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Thread: Triumph Twin twinshock trials bike.

  1. #17
    Hurry up
    KEA

  2. #18
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    The motor is now in pretty good shape, any little adjustments will be easy to make with it in its new home, so let's liberate it shall we?



    Hmm, heavy. Whose dumb idea was this anyway?



    This frame is now rather redundant. All I need now is for the new one to be ready......



    Mark
    Just when you've got this rat race licked, here come faster rats!

  3. #19
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    Quote Originally Posted by earthmover View Post
    So, after stripping it down again to make sure everything was free, and that nothing could be binding when tightened up, I rebuilt it all. Same result. Can barely move the kickstart.
    Pulled the spark plugs and now I can move it, and there's a big fat spark at the plugs. Put them back in and same again, hardly turn it over. It's as though the compression has suddenly increased........
    There was a trial the next day, and I knew my Triumph mentor would be there. Fair play to him, he didn't laugh out loud when I told him of my predicament, simply smiled and asked if I'd thought about fitting a longer kickstart, made specially for trials engines with lowered primary gearing?
    Mark
    Have you thought of a spark plug decompressor valve? might be an option.

    http://www.triumphrat.net/classic-vi...tart-it-3.html
    ''Rules are for the obedience of fools and the guidance of wise men''

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  4. #20
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    I got a message on Friday telling me that the frame kit was ready. Excited? You betcha!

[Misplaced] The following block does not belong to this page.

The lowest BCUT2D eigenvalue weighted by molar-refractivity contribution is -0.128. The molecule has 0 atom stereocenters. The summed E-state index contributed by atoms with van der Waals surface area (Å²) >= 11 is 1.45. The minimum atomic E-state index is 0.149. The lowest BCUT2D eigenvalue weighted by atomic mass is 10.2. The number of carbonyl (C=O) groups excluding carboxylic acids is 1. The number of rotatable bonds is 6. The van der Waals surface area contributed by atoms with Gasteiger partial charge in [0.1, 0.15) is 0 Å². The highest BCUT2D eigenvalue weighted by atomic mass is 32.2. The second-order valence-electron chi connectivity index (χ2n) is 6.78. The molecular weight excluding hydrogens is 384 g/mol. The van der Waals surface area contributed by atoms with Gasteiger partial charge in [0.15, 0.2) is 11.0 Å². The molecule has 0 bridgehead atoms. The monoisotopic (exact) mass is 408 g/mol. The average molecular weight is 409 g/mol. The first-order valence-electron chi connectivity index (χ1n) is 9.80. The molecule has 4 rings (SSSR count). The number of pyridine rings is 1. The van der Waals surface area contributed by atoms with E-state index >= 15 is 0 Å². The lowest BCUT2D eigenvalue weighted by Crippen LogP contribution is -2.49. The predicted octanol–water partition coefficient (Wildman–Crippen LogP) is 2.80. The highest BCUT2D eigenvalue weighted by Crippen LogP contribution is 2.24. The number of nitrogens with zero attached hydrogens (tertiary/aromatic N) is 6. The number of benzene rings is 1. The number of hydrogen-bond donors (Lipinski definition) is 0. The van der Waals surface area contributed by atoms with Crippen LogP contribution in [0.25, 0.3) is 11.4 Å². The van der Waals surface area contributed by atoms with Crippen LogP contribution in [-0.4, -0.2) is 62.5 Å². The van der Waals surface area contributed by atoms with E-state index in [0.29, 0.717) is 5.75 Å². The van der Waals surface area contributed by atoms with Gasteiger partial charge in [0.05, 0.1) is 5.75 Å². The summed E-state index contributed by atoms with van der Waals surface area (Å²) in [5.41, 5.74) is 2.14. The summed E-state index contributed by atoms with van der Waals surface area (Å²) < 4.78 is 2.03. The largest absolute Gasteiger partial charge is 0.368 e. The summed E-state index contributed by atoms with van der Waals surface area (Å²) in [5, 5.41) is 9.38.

Rearranged my Saturday plans and headed down to Ludlow to collect it, two hours on roads that would have been far better on the bike, but I wasn't sure how well I could bungee the frame on!
    When Rob opened the unit door, there was a row of six frames still in bare metal, a black one, and my British Racing Green one. First thought was how stunning it looked, second how small! Its tiny! How am I going to get that big Triumph lump in there?
    No need to do any complicated loading, it fits straight in the back of the car. Lifting it in was a one handed affair, for now!



    You can't see the exhaust, because it's on the front seat.



    We had a chat for a while about various tips and tricks to get the whole bike together, and what other people have done. Then we compared notes on the Pre 65 trials scene in general, and the Scottish, before I set off back for home.

    Denise was away that weekend, so I had plenty of time to myself. Might as well make a start then!



    Gently lowering the engine between the frame rails was easy, if heavy.



    The engine mounts on the frame are narrower than on the engine, which allows you to offset the engine slightly one way or the other if needed. I've gone for dead central to begin with. Blocking the mounts out with oversize nuts and washers is a temporary solution, once I am happy with the positioning I'll get some spacers made.



    Little touches like the oil filler cap show the attention to detail, and makes me smile.



    The oil pipes are a touch too long, but I'll see how it works before I shorten them.



    Included in the kit is a bent throttle cable guide (centre of pic), because the standard Amal one will foul on the underside of the frame tube. Tapped the hole in the carb top out to take the new guide, and connected the inner cables before trying it in position.



    Then I fastened the electrics in position on their brackets, as they were hanging down on the floor and were going to get damaged. Again, all the tabs are spaced perfectly.